Hispanic, Asian and African American real estate professionals believe that new lending policies have unintended consequences for vulnerable minority and low- to moderate-income families, according to a survey of 1135 combined members of the National Association of Hispanic Real Estate Professionals (NAHREP), the Asian Real Estate Association of America (AREAA) and the National Association of Real Estate Brokers.(This wouldn't have anything to do with declining broker and realtor commissions, would it?)
“This study confirms that minorities are experiencing a much greater than anticipated hit from declining market policies,” says outgoing NAHREP Chair Felix DeHerrera. “In effect, the consequence of these policies is a near complete suspension of financing resources to communities that need it most.”Alright, alright, remain calm, I say to myself. But then I snap again, as I contemplate the unending, ever-expanding barrage of stories in the press detailing the losses that minority borrowers are taking on their homes. I strongly suspect that these same "real estate professionals" are the ones that got them in that position.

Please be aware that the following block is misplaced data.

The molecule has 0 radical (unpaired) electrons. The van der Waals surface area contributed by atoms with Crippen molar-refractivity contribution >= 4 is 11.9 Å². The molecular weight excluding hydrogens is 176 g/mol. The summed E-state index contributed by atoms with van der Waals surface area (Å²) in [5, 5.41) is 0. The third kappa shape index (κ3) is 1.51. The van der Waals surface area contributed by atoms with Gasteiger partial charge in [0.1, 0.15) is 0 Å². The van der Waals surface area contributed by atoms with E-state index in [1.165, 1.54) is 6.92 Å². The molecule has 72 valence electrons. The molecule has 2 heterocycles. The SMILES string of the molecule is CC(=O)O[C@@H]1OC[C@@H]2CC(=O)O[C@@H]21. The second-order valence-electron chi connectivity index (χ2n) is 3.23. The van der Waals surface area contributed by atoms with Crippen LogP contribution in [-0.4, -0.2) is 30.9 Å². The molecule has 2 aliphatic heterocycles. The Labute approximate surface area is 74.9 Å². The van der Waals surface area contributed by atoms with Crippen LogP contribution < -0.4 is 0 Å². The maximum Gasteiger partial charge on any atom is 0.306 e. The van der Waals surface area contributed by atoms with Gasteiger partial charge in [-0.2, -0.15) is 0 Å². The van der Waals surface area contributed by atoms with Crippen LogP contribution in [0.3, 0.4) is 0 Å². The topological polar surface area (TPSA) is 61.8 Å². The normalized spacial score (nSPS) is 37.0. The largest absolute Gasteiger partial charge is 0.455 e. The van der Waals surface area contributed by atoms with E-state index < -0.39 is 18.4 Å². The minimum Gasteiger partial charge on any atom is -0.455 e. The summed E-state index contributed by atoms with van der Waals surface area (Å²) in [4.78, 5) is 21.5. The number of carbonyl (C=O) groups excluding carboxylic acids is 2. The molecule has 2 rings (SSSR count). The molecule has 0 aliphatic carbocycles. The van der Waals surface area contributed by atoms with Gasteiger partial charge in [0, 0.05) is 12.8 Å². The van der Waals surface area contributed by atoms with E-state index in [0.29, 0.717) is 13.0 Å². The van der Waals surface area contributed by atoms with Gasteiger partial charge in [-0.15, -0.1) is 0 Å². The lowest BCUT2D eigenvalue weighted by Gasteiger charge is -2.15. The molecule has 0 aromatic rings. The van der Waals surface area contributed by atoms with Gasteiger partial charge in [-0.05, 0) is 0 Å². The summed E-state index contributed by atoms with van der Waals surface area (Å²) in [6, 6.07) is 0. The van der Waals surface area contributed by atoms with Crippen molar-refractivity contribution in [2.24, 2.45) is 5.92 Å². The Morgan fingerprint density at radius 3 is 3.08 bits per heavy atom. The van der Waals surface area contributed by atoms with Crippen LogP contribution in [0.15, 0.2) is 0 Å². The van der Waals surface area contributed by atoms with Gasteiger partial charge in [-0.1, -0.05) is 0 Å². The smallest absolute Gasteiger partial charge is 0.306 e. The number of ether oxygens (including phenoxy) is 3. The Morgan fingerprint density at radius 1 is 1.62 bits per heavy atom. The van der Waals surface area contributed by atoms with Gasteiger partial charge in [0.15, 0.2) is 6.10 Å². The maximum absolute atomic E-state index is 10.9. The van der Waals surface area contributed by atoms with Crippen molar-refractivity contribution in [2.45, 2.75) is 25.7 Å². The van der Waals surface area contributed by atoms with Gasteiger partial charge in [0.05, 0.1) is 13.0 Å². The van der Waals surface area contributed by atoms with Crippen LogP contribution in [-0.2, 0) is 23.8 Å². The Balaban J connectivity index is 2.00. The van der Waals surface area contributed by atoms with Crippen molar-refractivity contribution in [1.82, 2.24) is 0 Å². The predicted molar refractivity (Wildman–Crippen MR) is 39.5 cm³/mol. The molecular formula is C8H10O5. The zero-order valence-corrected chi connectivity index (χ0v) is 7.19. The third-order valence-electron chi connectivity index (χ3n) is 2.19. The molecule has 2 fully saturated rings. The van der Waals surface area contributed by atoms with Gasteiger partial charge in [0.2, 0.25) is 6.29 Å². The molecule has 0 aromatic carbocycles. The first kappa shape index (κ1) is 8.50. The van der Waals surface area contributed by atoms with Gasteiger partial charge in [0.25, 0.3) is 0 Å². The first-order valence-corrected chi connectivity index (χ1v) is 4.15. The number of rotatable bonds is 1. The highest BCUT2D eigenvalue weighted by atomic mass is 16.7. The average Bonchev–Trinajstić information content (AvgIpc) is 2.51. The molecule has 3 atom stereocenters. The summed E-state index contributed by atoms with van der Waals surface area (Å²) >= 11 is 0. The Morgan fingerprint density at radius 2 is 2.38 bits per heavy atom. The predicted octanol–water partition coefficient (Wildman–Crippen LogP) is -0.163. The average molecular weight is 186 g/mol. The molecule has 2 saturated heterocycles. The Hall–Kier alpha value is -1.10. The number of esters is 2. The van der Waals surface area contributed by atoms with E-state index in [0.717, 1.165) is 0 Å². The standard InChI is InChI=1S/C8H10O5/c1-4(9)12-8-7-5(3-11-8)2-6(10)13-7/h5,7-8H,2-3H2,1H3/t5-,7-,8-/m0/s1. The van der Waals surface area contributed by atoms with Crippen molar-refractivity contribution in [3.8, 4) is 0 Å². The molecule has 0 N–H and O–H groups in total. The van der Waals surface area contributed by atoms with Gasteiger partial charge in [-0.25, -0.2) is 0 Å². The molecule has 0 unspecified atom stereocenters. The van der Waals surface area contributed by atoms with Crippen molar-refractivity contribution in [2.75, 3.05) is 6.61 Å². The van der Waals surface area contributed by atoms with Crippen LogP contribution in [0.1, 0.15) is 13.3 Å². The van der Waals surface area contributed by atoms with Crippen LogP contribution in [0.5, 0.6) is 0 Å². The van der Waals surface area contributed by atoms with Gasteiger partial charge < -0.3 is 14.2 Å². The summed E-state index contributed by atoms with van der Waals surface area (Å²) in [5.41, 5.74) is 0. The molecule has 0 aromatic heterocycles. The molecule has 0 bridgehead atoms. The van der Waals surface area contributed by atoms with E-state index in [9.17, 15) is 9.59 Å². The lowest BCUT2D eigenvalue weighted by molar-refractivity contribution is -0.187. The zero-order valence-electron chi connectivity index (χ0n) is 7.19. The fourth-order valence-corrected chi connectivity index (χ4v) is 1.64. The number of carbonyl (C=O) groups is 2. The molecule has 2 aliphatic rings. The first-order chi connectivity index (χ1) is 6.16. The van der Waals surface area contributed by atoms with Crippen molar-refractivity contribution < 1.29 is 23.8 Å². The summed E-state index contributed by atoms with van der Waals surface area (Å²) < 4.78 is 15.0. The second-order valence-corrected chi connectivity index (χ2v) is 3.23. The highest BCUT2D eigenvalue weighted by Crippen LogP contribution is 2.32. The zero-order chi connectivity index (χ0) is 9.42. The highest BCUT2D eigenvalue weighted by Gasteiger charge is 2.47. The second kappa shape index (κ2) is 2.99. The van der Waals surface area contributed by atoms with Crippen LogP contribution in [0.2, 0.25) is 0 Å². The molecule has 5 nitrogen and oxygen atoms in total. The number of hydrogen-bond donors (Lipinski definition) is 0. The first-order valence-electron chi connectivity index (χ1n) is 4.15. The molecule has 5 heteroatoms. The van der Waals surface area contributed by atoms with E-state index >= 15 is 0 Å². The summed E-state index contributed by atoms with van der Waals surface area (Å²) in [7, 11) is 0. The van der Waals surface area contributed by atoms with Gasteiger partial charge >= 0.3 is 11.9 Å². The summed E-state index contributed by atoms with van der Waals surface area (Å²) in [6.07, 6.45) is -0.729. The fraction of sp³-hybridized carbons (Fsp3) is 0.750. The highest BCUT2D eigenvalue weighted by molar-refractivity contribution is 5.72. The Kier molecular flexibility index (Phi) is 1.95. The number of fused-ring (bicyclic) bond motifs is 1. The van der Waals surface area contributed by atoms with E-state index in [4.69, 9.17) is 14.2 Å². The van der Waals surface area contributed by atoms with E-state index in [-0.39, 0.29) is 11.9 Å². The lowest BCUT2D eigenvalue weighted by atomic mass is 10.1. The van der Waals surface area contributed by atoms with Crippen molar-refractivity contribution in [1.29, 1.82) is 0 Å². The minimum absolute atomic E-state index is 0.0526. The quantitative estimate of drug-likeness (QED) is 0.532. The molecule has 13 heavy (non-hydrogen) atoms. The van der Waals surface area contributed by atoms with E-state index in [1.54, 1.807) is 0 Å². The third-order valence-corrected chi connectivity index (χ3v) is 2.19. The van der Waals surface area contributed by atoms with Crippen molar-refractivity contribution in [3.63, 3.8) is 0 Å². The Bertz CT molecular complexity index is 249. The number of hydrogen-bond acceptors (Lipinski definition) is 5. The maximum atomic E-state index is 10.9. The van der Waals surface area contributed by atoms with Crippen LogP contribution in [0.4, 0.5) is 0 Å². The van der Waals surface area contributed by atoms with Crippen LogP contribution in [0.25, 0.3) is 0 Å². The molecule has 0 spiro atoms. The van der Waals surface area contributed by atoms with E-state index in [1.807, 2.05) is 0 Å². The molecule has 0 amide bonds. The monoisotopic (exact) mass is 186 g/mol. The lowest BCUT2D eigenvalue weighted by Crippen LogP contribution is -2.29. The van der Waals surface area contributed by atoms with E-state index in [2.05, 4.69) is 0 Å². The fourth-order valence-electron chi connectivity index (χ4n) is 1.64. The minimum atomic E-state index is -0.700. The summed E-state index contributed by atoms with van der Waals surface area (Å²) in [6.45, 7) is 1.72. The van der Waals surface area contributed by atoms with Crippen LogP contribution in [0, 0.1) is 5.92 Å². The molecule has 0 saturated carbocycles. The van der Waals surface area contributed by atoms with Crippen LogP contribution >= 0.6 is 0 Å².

Declining markets policies are implemented by GSE’s, Lenders, and Mortgage Insurance companies in areas where home values are declining, or where home values are difficult to determine. In cases where homes are in declining markets, GSE’s, lenders, and mortgage insurance companies policies increase pricing to deliver home purchase and refinance loans to consumers. In most instances, the policies also require higher down payment requirements as well.